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After two diaries about distant cousins I never knew, this time I’m turning to someone I did know personally and also to my Eastern European heritage, which often gets lost in the shuffle in my very Irish family.

Like virtually everyone else, I have eight biological great-grandparents. Four of my great-grandparents died before even my parents were born, and another two died between my parents’ birth and my own. By the time I was born only two great-grandmothers were living. My father’s beloved grandmother died a year later. We have a photo of me on her lap as a baby, but I don’t remember her directly.

My last surviving great-grandmother, though, I remember very well. Jump over the korovai bread, orange as it should be, and I’ll tell you my favorite story about her, a Christmas story.

The only great-grandparent I remember was my mother’s mother’s mother, Eva. Eva, whom we knew as Gram or Grammy, lived with my maternal grandparents in Brooklyn for over forty years and died at the age of 92, when I was twelve. She was under five feet tall, and very thin when I knew her.  I was quite surprised later to see pictures of her in middle age looking quite stout. She had a thick Eastern European accent, and when I was very small, I was a little bit afraid of her. Not because she was stern, just because she was so old. Gram was actually a lot of fun and very kind.

Eva with Grandchildren, 1976
Little Eva with three of her grandchildren: my mother, my uncle, my aunt. This was taken around 1978, when I was 3.
Because she was short, my mother had dubbed her “Little Eva” in 1962, when the artist Little Eva had the hit song “Locomotion.” My great-grandmother, then almost 70, made all the kids laugh uproariously by going along with the joke and performing some of the “Locomotion” dance steps on command. She didn’t take herself too seriously.  She was also a little absentminded. She used to give the grandchildren cards and checks she’d forgotten to sign on their birthdays.  
Family at Christmas 1982 in Brooklyn
Little Eva sitting in the chair on Christmas 1982. I am wearing Number 55. In the back are my grandmother and mother; in the front are my brother and sister. They are twins and my sister seems annoyed about something. I was 7 and Eva 87 when this picture was taken.
My strongest memory of her is from her last Christmas in 1986. We had gone to my grandparents’ house, as usual, and she had been tired and gone upstairs to her room before we opened presents. Hers was the rear-most and the smallest of four bedrooms upstairs.  She had been in that room most of the time since my grandparents bought the house in 1947. The room itself was very spare, with a twin bed, a dresser, a nightstand that was really a sewing machine table with bench, and a small table near the door that perpetually held a bowl of hard candies and a pitcher of orange Tang on ice, with a small collection of glasses.  

On her last Christmas, just after opening mountains of presents with the rest of the family downstairs, I went up to use the bathroom. When I came out, she was standing in her doorway and beckoned me in. She told me to sit on the stool under the “nightstand” and gave me a glass of Tang. She asked me if I was a good boy, “not giving to your mother too much problems,” and how school was going.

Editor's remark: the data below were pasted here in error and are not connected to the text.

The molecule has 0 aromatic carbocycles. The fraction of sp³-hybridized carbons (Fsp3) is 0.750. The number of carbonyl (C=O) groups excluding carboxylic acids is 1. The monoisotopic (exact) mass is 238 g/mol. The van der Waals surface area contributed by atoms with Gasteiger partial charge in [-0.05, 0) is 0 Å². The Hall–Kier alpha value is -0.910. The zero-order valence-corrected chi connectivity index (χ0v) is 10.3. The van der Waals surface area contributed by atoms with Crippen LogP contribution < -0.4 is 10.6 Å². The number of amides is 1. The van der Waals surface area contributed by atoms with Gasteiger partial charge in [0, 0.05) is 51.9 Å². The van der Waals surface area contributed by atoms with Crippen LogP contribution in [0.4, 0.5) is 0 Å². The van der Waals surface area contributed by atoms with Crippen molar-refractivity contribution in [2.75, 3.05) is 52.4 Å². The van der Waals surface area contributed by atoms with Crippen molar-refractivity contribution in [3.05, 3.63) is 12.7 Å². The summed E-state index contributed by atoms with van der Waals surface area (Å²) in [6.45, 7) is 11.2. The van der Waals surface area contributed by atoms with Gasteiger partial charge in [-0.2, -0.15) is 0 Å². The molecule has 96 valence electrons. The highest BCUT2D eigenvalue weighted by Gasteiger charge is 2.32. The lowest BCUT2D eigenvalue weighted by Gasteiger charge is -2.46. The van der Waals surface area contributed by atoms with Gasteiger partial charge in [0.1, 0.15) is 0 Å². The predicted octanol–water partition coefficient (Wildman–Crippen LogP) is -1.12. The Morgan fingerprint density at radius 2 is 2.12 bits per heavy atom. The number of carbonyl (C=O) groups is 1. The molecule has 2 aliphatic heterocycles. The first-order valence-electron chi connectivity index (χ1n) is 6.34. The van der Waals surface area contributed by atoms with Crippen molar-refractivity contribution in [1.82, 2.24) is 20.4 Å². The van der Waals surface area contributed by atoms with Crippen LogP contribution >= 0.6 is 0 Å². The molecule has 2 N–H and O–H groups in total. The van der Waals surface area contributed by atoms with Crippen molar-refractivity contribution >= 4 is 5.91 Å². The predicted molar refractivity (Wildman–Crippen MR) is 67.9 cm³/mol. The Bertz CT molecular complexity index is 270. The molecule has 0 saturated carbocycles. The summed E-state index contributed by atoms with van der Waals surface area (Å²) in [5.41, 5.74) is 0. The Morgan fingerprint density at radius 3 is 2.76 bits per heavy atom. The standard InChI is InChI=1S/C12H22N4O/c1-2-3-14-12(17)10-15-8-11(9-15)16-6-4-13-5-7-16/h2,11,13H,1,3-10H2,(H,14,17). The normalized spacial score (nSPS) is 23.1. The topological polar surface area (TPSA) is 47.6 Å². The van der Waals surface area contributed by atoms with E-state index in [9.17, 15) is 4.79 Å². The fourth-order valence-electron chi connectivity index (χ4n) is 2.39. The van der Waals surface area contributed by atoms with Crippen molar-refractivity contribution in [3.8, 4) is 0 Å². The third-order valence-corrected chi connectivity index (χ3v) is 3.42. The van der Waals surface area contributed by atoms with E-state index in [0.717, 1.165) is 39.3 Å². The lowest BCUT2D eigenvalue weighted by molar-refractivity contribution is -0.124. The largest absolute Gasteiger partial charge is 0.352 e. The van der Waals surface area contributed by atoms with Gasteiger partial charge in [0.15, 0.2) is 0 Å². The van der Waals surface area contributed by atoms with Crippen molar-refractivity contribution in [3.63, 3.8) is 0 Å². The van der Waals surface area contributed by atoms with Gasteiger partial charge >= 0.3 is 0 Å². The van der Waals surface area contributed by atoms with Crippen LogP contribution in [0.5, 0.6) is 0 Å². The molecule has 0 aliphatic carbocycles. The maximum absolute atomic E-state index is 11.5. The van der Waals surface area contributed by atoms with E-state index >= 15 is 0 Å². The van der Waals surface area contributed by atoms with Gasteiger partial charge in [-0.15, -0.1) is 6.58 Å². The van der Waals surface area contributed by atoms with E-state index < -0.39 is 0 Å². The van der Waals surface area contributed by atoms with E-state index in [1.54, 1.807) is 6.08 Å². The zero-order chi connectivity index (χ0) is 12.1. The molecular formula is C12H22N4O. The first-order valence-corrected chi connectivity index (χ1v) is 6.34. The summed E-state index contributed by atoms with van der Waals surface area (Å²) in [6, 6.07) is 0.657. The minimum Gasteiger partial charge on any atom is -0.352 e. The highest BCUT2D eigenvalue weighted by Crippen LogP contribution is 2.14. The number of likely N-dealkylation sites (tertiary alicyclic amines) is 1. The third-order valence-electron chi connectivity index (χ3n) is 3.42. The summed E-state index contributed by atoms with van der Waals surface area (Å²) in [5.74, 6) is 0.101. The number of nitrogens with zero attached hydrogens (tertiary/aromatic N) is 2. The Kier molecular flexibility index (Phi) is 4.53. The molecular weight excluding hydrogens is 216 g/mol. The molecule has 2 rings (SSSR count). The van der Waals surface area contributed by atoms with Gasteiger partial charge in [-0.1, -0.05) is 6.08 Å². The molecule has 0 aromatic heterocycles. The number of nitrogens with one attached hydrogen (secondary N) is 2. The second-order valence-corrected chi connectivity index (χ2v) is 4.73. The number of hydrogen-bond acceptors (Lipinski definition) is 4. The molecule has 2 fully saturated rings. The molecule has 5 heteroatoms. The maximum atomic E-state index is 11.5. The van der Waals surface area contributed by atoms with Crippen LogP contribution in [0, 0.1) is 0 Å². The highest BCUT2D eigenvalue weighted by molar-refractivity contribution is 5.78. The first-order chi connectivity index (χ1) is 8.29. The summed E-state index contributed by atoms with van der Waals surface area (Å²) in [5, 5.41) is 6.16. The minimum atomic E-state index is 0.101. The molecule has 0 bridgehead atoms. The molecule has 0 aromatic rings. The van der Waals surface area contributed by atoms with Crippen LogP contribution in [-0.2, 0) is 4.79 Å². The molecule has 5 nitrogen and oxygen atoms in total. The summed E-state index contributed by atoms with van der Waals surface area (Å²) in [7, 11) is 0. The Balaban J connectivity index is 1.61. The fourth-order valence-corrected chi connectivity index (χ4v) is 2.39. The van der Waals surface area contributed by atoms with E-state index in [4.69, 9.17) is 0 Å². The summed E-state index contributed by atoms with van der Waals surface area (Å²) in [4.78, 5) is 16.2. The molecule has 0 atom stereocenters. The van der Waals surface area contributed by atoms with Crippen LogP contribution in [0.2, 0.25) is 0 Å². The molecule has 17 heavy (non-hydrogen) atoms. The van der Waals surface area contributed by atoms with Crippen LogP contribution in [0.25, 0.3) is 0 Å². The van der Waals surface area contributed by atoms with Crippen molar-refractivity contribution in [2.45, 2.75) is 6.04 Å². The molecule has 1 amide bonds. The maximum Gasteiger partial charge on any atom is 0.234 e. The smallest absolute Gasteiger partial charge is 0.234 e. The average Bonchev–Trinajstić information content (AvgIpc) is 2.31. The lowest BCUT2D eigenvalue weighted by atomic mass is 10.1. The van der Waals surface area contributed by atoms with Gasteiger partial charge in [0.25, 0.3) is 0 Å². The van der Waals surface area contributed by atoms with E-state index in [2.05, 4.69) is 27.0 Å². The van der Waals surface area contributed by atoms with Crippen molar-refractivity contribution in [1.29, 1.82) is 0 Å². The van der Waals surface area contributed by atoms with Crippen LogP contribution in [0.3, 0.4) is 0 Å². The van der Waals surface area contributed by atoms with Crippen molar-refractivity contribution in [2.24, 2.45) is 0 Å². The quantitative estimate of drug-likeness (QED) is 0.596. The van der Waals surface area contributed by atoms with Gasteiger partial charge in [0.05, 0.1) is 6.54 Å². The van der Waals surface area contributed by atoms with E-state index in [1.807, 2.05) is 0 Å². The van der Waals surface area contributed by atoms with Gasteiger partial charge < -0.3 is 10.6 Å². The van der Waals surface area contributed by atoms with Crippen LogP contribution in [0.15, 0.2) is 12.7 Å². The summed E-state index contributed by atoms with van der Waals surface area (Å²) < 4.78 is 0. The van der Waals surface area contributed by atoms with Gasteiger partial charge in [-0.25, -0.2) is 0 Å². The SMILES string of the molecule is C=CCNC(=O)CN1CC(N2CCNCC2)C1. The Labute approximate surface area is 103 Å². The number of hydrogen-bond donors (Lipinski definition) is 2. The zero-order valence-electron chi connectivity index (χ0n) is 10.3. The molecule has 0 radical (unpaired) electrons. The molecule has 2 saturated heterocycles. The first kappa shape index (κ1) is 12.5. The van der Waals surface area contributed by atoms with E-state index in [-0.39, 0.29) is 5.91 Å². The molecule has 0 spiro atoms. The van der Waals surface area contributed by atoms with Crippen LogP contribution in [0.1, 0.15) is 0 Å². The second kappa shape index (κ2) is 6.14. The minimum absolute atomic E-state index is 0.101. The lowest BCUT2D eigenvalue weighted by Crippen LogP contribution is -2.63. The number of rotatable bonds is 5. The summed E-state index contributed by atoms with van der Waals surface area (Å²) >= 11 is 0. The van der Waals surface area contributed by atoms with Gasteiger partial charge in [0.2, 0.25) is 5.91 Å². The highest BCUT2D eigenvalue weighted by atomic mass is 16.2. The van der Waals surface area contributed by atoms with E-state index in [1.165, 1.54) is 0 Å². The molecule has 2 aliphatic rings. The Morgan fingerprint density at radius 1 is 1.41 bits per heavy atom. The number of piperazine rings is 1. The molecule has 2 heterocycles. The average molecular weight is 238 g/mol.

She looked at the floor and then at me. “I don’t have a lot of money,” she said, “but I want to give you something.” Then she opened the tiny drawer on the Tang table and took out a bag of Brach’s butterscotch candies, the same ones she always ate. “Please,” she said, “take this and share with your brother and sister.” Even at eleven I was very emotional about this moment, and to this day I can say truthfully it’s just about the only Christmas present I really remember from my childhood.

Four generations, 1978
Four generations: Little Eva (my great-grandmother) with my grandmother, mother, and sister in 1978.
Less than six months later, we got a call that Gram had died peacefully in her sleep. My aunt later told me that, just days before she died, she had a dream that she was going to see her husband again, that they were dancing and everything was “very nice,” which in her book was the highest praise imaginable. My great-grandfather John had been gone almost 50 years, and I’d like to think they’re reunited and happy.
Four generations in 1978
We did the four generations picture again 28 years later, in 2006. My mother was no longer living by this time, so this is my aunt, grandmother, sister and niece.
Christmas week in 2012 was bittersweet for me. During a visit of several days to the New York area I spent some time in the house my grandparents bought in 1947, Eva’s longtime residence. On my visit I went to Little Eva’s old room, and looked at the table where she kept the Tang and butterscotch.

By next Christmas, at the end of this year, the house will likely be sold. My uncle lives there alone for now, but to comply with my grandmother’s will we are selling the house. It’s hard to see the place go. My mother grew up there and I lived there myself, off-and-on, for more than ten years. The place has many memories for all of us. It’s time to move forward, but it doesn’t make it easy.

I’m grateful for the years in that house, the years my life overlapped with Little Eva’s, and especially for the Brach’s butterscotch, which never fails to remind me that family and simple things are more important than the latest gadget. It's been more than 25 years but for the most part I've managed to hold on to that essential lesson.